Panuelo described how Chinese officials had frequently given gifts and envelopes of cash to members of the government, how China had supported secessionist movements in the country, how Chinese officials had pressured the FSM to accept Chinese COVID-19 vaccines and how Chinese research vessels had conducted espionage. Panuelo also described how, in July 2022 during the Pacific Islands Forum in Fiji, he had been followed by men who worked for the Chinese Embassy, one of whom was an intelligence officer. Then, in early April, Panuelo made fresh allegations that China had brought weapons into the FSM

Panuelo’s letter in March represents his harshest rebuke of Beijing yet, but it not an about-face. Panuelo has expressed skepticism of Chinese engagement in the past, last year urging Sogavare to reconsider signing the security pact with Beijing, and warning against Pacific Island countries accepting China’s region-wide policing and security cooperation deal. Panuelo’s letter also reflects the detrimental effects of China’s “wolf-warrior” diplomacy — the former president describes changing his phone number multiple times to avoid incessant phone calls from the Chinese ambassador.

Despite the concerns raised by Panuelo, the FSM Congress voted in early April to reaffirm the FSM's ties to China. This effort was led by Wesley Simina, who was elected as FSM’s new president last week. Simina has pledged to continue formal diplomatic relations with Beijing but is also expected to sustain close ties with the United States. Later this month, Simina is expected to formally sign an agreement with Washington to renew U.S. funding for the Compact of Free Association.

How is the rest of the region responding?

It may be too soon to tell what effect Panuelo’s letter will have in the region more broadly. However, there has been one immediate effect: Fijian President Sitiveni Rabuka announced in early April that his government is investigating Panuelo's allegations of Chinese spying in Fiji. Rabuka said in an interview that the allegations, if proven true, would be a "concern," and that a foreign power operating in such a way in Fiji's sovereign territory is "almost a slap in the face." Rabuka has himself already signaled a slight shift on China, cancelling a policing agreement with Beijing earlier this year and allowing Taiwan to use its official name for its representative office in the country.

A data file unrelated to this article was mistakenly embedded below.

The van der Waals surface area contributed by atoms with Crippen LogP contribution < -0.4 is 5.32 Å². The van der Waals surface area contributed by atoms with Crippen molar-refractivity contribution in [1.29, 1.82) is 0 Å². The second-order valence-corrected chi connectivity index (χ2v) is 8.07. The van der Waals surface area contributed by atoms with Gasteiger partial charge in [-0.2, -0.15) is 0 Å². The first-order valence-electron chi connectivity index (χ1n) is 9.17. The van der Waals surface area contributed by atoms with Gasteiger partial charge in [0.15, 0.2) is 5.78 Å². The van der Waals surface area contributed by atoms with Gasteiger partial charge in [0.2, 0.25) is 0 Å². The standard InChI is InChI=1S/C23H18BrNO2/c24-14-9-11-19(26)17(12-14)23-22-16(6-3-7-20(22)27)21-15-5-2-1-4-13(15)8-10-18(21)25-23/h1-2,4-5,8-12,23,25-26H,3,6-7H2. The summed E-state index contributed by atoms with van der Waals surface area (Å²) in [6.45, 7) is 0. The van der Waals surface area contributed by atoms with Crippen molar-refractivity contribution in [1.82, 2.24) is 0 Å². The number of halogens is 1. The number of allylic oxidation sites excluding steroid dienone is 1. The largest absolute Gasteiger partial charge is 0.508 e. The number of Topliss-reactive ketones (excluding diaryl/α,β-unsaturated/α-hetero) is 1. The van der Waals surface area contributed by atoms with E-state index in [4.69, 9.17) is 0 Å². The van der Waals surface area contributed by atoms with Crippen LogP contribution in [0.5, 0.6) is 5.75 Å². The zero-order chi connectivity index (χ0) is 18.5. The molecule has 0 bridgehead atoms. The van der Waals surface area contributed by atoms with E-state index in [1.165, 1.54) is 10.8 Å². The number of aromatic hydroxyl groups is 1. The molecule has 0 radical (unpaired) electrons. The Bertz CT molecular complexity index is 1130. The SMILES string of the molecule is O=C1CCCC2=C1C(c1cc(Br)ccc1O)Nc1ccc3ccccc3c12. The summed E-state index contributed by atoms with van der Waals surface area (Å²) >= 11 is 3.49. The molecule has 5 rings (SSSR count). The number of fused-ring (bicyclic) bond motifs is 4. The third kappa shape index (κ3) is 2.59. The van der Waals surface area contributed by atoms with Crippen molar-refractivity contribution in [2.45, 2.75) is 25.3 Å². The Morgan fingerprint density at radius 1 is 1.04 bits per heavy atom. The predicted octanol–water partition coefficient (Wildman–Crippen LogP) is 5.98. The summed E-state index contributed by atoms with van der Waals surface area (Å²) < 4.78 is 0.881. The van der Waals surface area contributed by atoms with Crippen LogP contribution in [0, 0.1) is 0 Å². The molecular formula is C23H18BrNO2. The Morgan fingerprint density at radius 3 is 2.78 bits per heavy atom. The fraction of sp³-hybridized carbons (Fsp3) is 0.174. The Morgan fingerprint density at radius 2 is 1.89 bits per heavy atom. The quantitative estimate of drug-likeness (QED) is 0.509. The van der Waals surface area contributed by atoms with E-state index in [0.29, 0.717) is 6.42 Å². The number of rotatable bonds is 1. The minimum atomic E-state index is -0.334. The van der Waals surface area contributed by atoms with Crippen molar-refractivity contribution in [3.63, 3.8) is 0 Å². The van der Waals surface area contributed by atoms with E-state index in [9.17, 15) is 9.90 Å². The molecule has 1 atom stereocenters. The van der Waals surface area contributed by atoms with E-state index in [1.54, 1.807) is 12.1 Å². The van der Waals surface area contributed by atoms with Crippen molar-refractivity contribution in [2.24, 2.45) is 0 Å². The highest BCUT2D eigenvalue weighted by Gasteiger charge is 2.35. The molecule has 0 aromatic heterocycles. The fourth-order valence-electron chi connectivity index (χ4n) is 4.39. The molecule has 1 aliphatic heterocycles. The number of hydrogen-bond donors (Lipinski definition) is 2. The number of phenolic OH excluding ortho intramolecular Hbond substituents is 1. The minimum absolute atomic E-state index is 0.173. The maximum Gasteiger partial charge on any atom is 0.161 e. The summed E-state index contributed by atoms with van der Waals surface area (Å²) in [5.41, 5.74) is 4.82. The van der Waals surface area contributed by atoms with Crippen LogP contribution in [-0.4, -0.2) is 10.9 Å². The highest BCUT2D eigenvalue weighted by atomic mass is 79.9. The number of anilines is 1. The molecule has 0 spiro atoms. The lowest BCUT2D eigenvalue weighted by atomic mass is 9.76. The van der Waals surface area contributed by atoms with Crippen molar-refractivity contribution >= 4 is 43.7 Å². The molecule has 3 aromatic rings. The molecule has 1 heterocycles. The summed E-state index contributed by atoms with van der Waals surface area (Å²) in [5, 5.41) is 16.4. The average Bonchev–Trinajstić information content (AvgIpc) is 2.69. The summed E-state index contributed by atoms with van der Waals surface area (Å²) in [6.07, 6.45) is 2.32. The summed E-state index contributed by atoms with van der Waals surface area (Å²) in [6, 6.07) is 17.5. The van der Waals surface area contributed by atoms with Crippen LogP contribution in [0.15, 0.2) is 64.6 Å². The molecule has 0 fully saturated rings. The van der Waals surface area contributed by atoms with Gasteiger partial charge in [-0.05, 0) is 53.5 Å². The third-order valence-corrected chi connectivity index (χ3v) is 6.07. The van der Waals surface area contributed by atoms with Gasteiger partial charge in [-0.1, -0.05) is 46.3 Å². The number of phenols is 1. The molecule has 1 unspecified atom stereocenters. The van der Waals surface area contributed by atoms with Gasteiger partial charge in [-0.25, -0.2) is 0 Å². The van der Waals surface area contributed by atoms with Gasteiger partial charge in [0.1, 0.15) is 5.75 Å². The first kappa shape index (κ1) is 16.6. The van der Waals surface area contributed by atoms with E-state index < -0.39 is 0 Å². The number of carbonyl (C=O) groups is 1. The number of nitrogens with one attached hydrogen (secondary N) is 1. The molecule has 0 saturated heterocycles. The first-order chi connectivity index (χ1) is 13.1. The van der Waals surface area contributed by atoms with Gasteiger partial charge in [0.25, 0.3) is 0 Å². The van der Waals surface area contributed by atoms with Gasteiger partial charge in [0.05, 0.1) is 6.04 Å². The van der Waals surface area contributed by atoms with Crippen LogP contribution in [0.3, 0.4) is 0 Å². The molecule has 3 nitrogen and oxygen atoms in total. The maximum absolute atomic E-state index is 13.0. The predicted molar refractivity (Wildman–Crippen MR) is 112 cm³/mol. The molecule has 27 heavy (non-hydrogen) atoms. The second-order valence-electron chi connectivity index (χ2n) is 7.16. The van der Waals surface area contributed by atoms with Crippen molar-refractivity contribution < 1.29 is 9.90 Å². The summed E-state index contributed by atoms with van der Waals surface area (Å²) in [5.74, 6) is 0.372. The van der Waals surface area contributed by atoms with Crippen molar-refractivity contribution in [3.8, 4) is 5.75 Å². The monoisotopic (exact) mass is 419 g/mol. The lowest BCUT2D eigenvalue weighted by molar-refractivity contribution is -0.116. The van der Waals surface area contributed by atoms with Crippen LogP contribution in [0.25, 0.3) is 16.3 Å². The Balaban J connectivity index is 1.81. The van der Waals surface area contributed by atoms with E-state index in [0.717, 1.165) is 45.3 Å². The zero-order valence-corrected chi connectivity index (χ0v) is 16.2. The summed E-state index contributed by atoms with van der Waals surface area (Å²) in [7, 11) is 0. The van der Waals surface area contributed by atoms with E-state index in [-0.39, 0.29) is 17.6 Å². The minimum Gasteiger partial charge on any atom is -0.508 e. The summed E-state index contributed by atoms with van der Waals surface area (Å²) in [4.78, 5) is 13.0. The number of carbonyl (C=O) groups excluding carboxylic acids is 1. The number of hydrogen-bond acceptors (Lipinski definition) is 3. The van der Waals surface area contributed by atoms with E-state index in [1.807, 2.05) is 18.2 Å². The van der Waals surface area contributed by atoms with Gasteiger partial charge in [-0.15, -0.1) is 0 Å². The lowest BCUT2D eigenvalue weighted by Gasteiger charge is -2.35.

The developments in Solomon Islands and the FSM also echo broader concerns in the Pacific that China’s government is offering personal benefits to government and business leaders in an effort to sway their opinion of China and mute potential criticism of Beijing. Across the Pacific, like elsewhere, this often takes the form of eye-popping infrastructure projects, but it can also look like the various types of “political warfare” outlined in Panuelo’s letter.

The question of Taiwan recognition also looms large over the region. Kiribati and Solomon Islands switched recognition from Taiwan to China in 2019; today, Nauru, the Marshall Islands, Palau, and Tuvalu are the only states in the Pacific that maintain formal diplomatic relations with Taipei. As China becomes a more prominent factor in domestic political discussions, small states that can only absorb a certain amount of foreign investment may prefer to align with a trusted, democratic, transparent partner like Taiwan rather than face the risk of “political warfare” from Beijing.

Pacific Island countries are also increasingly considering relations with Beijing and Taipei in the context of a potential Chinese invasion of Taiwan. Last month, Palauan President Surangel Whipps, Jr. urged regional partners to support Taiwan, noting that “tensions are rising” and that the Pacific Islands region does not want to witness another World War. Concerns about a potential invasion of Taiwan were also outlined in Panuelo’s letter.

Whether it’s concern about a future conflict, or frustrations with Chinese bribery, these case studies show that support for Beijing is by no means assured even in countries that recognize it, and Pacific Island leaders are exhibiting a greater willingness to call China out and to investigate China’s actions. Of course, neither Solomon Islands, the Federated States of Micronesia nor Fiji are likely to switch recognition to Taipei anytime soon. But Beijing’s actions may be increasingly alienating Pacific Island leaders.

When leaders like Suidani and Panuelo criticize China, it may be tempting for Washington to use their statements as political point-scoring against Beijing — especially since Beijing is likely to use Biden’s cancelled visit to Papua New Guinea to paint Washington as uncommitted. However, the United States would be better served by letting China’s approach speak for itself. There is a perception in the Pacific Islands that U.S. reengagement is only about countering China, not true partnership. The best way for Washington to mitigate this perception is to continue implementing the Pacific Partnership Strategy — and let the U.S. approach speak for itself as well.